The sun shone on visitors as they made their way along the long path to the entrance of Parc des Expositions for the autumn 18 edition of Parisian textile fair Première Vision on 19-21 September.
The temperature outside was crisp, but inside it soon warmed up as hordes of designers, retailers, students and journalists poured into the gargantuan halls.
Attendance numbers were up this season, bouncing back after a dip caused by recent terror attacks in Europe. In all, organisers expected final numbers to come in at around 60,000.
There were 1,960 exhibitors, up 3.3% on last year, including fabric and yarn producers from Europe and beyond, manufacturers, print designers and suppliers of finishing components, from across 57 countries. Italy again had the strongest presence, while Turkey maintained a strong showing despite the uncertain geopolitical context. Stands were busy, as exhibitors held appointments and fielded enquiries from potential new customers.
In the Manufacturing hall, which housed 185 companies from Europe, north Africa, Madagascar and Mauritius, there was a special focus on the Tunisian textile sector this season – the first time PV has promoted a particular country within this space (see interview with Gilles Lasbordes, below).
Meanwhile, Sourcing Connection, which used to be a separate show for manufacturers from the Asia Pacific region, has now been added to PV as another hall.
Two main stories emerged on the fashion side – “eerie imaginings” and “irreverent elegance” – which translated into trends that embraced both the fantastical, and a lightness not usually seen in autumn/winter fabrications.
There was also a noticeable continuing focus on sustainability among exhibitors and from the organisers, and sustainable fabrics were more sophisticated and luxurious than in years gone by.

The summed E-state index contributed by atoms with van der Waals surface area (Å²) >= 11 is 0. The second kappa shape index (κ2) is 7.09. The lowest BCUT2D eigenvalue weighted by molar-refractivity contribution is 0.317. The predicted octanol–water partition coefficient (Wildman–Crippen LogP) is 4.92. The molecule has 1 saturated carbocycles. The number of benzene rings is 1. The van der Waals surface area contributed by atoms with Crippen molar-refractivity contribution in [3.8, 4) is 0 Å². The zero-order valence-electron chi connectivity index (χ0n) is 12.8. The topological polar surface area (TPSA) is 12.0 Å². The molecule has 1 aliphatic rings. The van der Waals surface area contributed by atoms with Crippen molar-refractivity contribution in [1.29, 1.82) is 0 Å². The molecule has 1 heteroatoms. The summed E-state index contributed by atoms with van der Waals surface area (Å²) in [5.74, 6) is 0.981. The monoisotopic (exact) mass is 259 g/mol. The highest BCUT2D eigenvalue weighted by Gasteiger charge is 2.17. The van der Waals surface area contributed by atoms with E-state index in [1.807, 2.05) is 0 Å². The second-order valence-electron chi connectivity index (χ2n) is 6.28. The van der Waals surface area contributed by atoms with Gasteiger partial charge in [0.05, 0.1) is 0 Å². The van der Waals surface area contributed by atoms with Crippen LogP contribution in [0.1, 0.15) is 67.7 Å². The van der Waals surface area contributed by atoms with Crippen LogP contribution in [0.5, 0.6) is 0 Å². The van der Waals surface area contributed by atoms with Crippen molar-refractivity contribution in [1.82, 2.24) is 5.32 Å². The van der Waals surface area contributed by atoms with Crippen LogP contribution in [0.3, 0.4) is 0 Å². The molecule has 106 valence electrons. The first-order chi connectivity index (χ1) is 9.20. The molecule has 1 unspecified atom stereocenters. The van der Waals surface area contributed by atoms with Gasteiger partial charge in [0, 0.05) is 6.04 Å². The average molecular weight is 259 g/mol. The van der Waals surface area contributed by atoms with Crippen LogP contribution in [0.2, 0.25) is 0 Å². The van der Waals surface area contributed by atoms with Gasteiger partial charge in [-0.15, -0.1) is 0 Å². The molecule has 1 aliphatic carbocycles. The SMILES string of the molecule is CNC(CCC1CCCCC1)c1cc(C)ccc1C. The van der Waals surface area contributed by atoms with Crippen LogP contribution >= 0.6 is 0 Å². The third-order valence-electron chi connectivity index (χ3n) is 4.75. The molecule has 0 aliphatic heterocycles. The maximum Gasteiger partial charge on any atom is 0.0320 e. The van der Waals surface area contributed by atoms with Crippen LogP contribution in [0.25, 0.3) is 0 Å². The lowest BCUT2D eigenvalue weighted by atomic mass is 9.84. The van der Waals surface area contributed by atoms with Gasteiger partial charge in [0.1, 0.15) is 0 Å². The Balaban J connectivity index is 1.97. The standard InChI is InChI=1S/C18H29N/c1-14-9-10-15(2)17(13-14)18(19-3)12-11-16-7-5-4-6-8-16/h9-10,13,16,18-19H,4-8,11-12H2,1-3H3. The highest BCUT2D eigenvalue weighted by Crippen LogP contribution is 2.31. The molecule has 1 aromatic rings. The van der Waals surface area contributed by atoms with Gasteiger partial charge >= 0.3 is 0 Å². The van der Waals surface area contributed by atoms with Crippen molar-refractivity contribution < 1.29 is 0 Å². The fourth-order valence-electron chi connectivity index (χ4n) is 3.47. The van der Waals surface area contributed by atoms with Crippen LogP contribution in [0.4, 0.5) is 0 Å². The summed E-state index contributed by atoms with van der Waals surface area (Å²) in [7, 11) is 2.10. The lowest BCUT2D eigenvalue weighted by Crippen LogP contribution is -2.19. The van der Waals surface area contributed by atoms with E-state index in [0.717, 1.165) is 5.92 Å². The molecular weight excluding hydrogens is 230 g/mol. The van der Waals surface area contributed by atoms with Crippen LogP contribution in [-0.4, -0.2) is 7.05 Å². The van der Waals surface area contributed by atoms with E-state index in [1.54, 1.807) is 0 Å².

- ‘This Première Vision opened in a better context’ – Gilles Lasbordes, managing director of Première Vision, talks to Drapers
- Première Vision autumn 18 – the fabric trends to know
How was the show?
Cem Aydin Head of sales, international markets, at Sanko Textil
For us, it’s very important to be here to meet our existing customers and present our new developments, and of course to meet new customers. It’s been very busy compared with February and last September. People are looking for organic cotton, sustainability and natural fibres. My only complaint is that it gets too hot [in the Fabrics hall] after lunch, and it’s uncomfortable.
Kirsty McDougall Director and designer at Rare Thread
It has been busy all day, although it could always be busier. It’s our first time in the Designs hall and we’ve made some good contacts with some of the mills. We’ve seen manufacturers from India and China, and had appointments with some of our existing clients, such as Balmain and Valentino. You always get something out of [exhibiting at] Première Vision.
Anna Stefaniak PR executive at YKK Europe
It’s busier than last year, although perhaps not as busy as it was three years ago. But our stand is always full – from about 12pm to 6:30pm we will not sit down. We’re opposite the trend area [in the Accessories hall], which is a great location. We’ve seen customers from all over Europe.
Rebecca Smith Co-owner of Studio Bodhi
We launched six months ago, so it’s our first time at PV. It has been good, we have had a lot of interest and we’ve been learning a lot about what people expect, what questions they might ask. We’ve seen a mix of mainly Turkish and Indian mills. People are looking for textures and anything that is soft and tactile, like our brushed merino.
Paul Costelloe Designer of the eponymous brand
PV is not as exclusive as it used to be – it’s more of a broad sourcing base – and it now shows later than [Italian textiles fair] Milano Unica, which moved forward to July this year. But I don’t believe any designer can avoid going to the textile fairs. I always feel I may be missing out on something.